New Comet Photos Show Icy Target for NASA Probe

New Comet Photos Show Icy Target for NASA Probe
This visitor from deep space, seen here by NASA's Wide-field Infrared Survey Explorer, or WISE, is comet Hartley 2 — the destination for NASA's EPOXI mission. This image was taken May 10, 2010 and released Oct. 5. (Image credit: NASA/JPL-Caltech/UCLA [Full Story])

New photosof an icy comet taken from Earth and space are giving astronomers a tantalizingpreview of the object ahead of an upcoming flyby of a NASA spacecraft.

In onephoto, the Comet Hartley 2 is shown as it appeared to the camera eye of NASA'sWide-field Infrared Survey Explorer ? or WISE ? a space telescope scanning thesolar system for hidden asteroids and comets. Another snapshot, taken by a NASAscientist using an Earth-based telescope, shows the comet as little more than abright green smudge against the black background of space. [New Photo of CometHartley 2]

Even theHubble Space Telescope has taken a gander at Hartley 2, revealing it as a bright comet sailing in a sea of night. The comet is nearly 1 mile (1.5 km)wide, according to the Hubble observations.

The newphotos set the stage for the planned Nov. 4 flyby of CometHartley 2 by NASA's Deep Impact spacecraft, a probe that completed its mainmission to a different comet in 2005 and is being recycled to visit Hartley 2as part of a new project called Epoxi.

"Wewant to know how the comet behaves as it comes toward the sun and out of deepfreeze," said James Bauer, a scientist at NASA's Jet Propulsion Laboratoryin Pasadena, Calif., working on the WISE mission. "The WISE image is onecritical puzzle piece of many that will give a comprehensive view of thebehavior of the comet through the time of the encounter." [WISE Telescope Imageof Comet Hartley 2]

NASAscientist William Cooke took the new ground-based photo of Comet Hartley 2.Cooke used a telescope near Mayhill, N.M, which he controlled via the Internetfrom his home in Huntsville, Ala.

"Comet-watchingfrom the comfort of your living room!" NASA officials wrote in a blog."Modern astronomy is truly amazing."

Greencomet approaches Earth

CometHartley 2, also known as 103P/Hartley 2, is a small periodic comet. It wasfirst spotted by Australian astronomer Malcolm Hartley in 1986 and orbits thesun once every 6.5 years.

This year, thecomet will make its closest approach to Earth since it was first discovered. OnOct. 20 it will come within 11 million miles (17.7 million km) of Earth. CometHartley 2 skywatching guide describes how to see the celestial event.

Dustycomet in photos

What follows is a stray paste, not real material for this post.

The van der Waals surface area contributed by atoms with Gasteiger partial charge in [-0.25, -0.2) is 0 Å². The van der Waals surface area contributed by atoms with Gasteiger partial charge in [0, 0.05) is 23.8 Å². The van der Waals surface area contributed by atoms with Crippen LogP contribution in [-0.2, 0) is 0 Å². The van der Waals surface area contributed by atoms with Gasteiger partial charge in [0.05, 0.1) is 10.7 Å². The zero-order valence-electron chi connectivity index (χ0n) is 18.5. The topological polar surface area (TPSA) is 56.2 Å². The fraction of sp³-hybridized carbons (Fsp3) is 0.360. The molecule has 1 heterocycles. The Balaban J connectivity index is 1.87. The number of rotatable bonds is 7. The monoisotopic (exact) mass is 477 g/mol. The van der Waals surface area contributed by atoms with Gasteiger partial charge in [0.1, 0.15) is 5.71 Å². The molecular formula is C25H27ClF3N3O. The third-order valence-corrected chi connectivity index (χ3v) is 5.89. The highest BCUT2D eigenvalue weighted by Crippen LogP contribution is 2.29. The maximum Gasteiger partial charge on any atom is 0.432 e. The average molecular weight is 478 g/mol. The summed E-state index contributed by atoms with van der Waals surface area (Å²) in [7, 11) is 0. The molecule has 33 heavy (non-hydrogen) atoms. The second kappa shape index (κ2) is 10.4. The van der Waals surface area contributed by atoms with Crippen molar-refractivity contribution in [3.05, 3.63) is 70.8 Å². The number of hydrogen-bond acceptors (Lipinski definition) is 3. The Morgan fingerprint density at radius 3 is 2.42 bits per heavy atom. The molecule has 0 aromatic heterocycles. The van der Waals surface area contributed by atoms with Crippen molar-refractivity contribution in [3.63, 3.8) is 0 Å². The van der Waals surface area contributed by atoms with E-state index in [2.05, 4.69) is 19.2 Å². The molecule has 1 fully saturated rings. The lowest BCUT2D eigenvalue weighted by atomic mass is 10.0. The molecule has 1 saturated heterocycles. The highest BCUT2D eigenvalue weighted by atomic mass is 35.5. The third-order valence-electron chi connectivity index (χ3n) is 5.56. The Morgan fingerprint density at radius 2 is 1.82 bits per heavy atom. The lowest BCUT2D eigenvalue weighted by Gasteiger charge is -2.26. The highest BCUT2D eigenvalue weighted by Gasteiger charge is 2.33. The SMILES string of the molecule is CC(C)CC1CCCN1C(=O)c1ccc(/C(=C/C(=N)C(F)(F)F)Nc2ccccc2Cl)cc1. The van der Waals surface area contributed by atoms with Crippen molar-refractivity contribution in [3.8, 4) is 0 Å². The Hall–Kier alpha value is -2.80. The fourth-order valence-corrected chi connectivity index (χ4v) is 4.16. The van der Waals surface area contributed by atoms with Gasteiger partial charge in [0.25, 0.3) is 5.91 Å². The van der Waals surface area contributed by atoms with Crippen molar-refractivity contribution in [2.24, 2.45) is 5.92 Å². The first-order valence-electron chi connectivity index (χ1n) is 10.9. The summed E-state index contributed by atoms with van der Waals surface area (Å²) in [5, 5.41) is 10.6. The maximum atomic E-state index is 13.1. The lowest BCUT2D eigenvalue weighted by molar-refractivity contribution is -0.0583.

The WISEphoto of Comet Hartley 2 was taken on May 10, but released today (Oct. 5). Thecomet has been displaying an increasing amount of activity in recent months,with gas and dust erupting from jets as it draws closer to the sun.

"Comparingthe dust early on to what we see later with Epoxi helps us understand how theactivity started on Hartley 2," said Epoxi mission principal investigatorMichael A'Hearn of at the University of Maryland in College Park.

But theobservations from Hubble found no evidence of the types of outgassing jetstypically seen in the so-called "Jupiter family" of comets, a groupthat includes Hartley 2. Instead, the comet appears to have a more uniformnucleus, suggesting that the material on its surface is relatively young, researcherssaid. 

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Tariq Malik

Tariq is the Editor-in-Chief of and joined the team in 2001, first as an intern and staff writer, and later as an editor. He covers human spaceflight, exploration and space science, as well as skywatching and entertainment. He became's Managing Editor in 2009 and Editor-in-Chief in 2019. Before joining, Tariq was a staff reporter for The Los Angeles Times covering education and city beats in La Habra, Fullerton and Huntington Beach. In October 2022, Tariq received the Harry Kolcum Award for excellence in space reporting from the National Space Club Florida Committee. He is also an Eagle Scout (yes, he has the Space Exploration merit badge) and went to Space Camp four times as a kid and a fifth time as an adult. He has journalism degrees from the University of Southern California and New York University. You can find Tariq at and as the co-host to the This Week In Space podcast with space historian Rod Pyle on the TWiT network. To see his latest project, you can follow Tariq on Twitter @tariqjmalik.